Improve the Healthcare Revenue Cycle-Compliance Relationship to Lessen Enforcement Action Risk
January 19, 2021
When different departments in healthcare organizations operate in silos, it is no wonder that problems arise. One example is when healthcare providers focus primarily on clinical outcomes, with a secondary level of attention on the administrative and clinical processes related to collecting and generating revenue.
However, the healthcare revenue cycle function is a complex one, with lots of room for errors.
The Heavy Burden of a Corporate Integrity Agreement (CIA)
Unfortunately, Corporate Integrity Agreements (CIAs) related to false claims and improper procedures in the revenue cycle are common. A CIA often results from the settlement of a regulatory violation claim between a healthcare entity and the Office of Inspector General (OIG) of the U.S. Department of Health and Human Services. Typically, the organization found to be in violation must pay a monetary penalty and fulfill other onerous obligations in order to not be excluded from federal healthcare programs such as Medicare and Medicaid, which can be a majority of a provider’s revenue. Typically five years in duration, a CIA often has a training component. Whereas the training duration used to set in the settlement, it is now up to the organization to ensure it is sufficient and effective to meet the situation, covering such subjects as Anti-kickback/Stark Law violations, documentation regulations, HIPAA privacy requirements, etc. With 90-120 days to create a plan that must be approved by the OIG, the healthcare organization will have a certain amount of time to complete and report on the initial round of training, with annual reporting on successive training conducted thereafter for the remainder of the CIA.
The monetary penalties involved in a CIA can be significant. Below are examples of a few recent judgements:
- A hospice provider paid $6 Million and submitted to a CIA for admitting non-eligible patients.
- A physician practice paid $1.85 million and submitted to a CIA for improperly billing for A/M services and procedures on the same day.
- A surgery group paid $12.5 million and submitted to a CIA for unbundling procedural claims in order to increase reimbursement.
Compliance and Revenue Cycle Should Be Interdependent
In order to combat painful judgments like these, revenue cycle departments should begin operating interdependently with the compliance function, starting with patient access operations. Staff need training to understand why their procedures matter and why processes occur in a certain way. The compliance function needs to do a regular targeted audit of this function, as well as a risk assessment. Education is an effective means for patient access staff to understand the importance of meticulous data entry and patient data capture. Staff needs to be aware that they play an important role in avoiding potential patient disasters as they verify medical records, look for allergy information, etc.
Training about Documentation
Another vital training area to help revenue cycle staff prevent compliance risk is medical record documentation, which must be accurate, specific, and complete. These employees need to understand how to protect their organizations, and that failure to prove medical necessity for any procedure or care will potentially lead to a false claim charge. In addition, problems with documentation can lead to revenue loss, which few healthcare providers can handle.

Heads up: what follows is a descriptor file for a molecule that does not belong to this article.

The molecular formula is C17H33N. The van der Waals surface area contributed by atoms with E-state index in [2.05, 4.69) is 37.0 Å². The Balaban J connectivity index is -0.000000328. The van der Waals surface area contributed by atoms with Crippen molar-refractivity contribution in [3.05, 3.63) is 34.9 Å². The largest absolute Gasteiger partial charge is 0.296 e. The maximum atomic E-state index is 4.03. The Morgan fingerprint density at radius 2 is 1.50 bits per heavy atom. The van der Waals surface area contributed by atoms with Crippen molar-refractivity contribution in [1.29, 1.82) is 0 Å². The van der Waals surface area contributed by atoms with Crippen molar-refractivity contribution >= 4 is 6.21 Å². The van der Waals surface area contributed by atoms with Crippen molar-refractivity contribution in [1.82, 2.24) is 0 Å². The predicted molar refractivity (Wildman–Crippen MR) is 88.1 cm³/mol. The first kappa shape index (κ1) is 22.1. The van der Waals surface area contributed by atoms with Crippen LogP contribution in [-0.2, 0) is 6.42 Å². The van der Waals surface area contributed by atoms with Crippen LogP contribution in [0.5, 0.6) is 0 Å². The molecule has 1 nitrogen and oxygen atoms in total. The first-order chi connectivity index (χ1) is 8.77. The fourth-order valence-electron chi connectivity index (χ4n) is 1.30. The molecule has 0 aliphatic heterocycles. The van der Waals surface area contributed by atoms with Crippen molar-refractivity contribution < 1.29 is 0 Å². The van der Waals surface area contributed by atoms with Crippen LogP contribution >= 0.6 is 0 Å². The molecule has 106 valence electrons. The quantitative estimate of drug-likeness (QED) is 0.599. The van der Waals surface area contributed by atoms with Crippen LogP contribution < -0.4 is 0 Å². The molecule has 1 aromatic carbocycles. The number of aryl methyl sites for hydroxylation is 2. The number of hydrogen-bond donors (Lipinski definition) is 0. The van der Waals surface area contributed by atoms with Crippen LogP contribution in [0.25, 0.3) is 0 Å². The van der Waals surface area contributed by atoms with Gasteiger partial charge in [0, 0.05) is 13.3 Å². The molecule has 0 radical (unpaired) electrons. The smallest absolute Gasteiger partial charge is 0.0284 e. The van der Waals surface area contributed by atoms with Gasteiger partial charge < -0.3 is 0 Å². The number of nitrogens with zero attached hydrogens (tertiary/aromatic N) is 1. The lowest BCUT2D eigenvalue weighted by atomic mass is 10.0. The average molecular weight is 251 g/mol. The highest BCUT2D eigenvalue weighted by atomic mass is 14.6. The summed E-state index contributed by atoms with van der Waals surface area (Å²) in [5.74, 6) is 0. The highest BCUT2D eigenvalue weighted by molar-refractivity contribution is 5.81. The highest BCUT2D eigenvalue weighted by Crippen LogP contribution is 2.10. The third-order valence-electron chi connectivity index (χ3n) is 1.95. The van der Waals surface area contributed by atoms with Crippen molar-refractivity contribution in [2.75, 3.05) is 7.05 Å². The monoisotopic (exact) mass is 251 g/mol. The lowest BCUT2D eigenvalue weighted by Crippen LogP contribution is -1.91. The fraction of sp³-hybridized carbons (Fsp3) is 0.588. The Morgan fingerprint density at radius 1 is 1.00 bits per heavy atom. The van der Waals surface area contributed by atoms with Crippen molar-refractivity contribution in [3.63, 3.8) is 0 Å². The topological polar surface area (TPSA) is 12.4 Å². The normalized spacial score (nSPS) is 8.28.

For the compliance department, it is very important for auditors to practice ongoing communication of their audit findings, with the goal of improving performance and mitigating risk. Frequent and open communication plays an essential role in making the process work better.
Budget for Revenue Cycle Training
An unfortunate trend for healthcare education is that few institutions budget adequately for ongoing training of patient access and revenue cycle staff. Focused education for these employees helps to create an atmosphere of compliance mindfulness, and it costs far less than a monetary judgement and the extensive training-focused CIA that may follow. When revenue cycle staff are trained on the “whys” involved in their processes, they are more likely to identify and stop compliance problems before they get out of hand.
This blog post is based on the HealthStream webinar, Avoiding a CIA: Optimizing the Relationship between Revenue Cycle and Compliance, during which presenters Debbie Newsholme, Christine Thomas, Kathleen Greene-Batt, and Susan Gurzynski-Wells discussed the importance of communication and education to avoid a CIA.
In addition to a wide range of education for patient access and other revenue cycle staff, HealthStream and our partner nThrive offer updated training materials around the imminent E/M coding changes. Learn how HealthStream and nThrive can help with solutions to your coding needs and other revenue cycle challenges.
To meet healthcare organizations’ compliance requirements, HealthStream provides online healthcare compliance training solutions to help health systems, facilities, and providers across the care continuum comply with government regulations and accrediting body requirements. These online training courses span the areas of Billing & Corporate Compliance, HIPAA, Privacy & Security, Research Compliance, and Workforce compliance. These courses are recognized for using video and other interactive elements to engage learners, increase retention, and change staff behavior.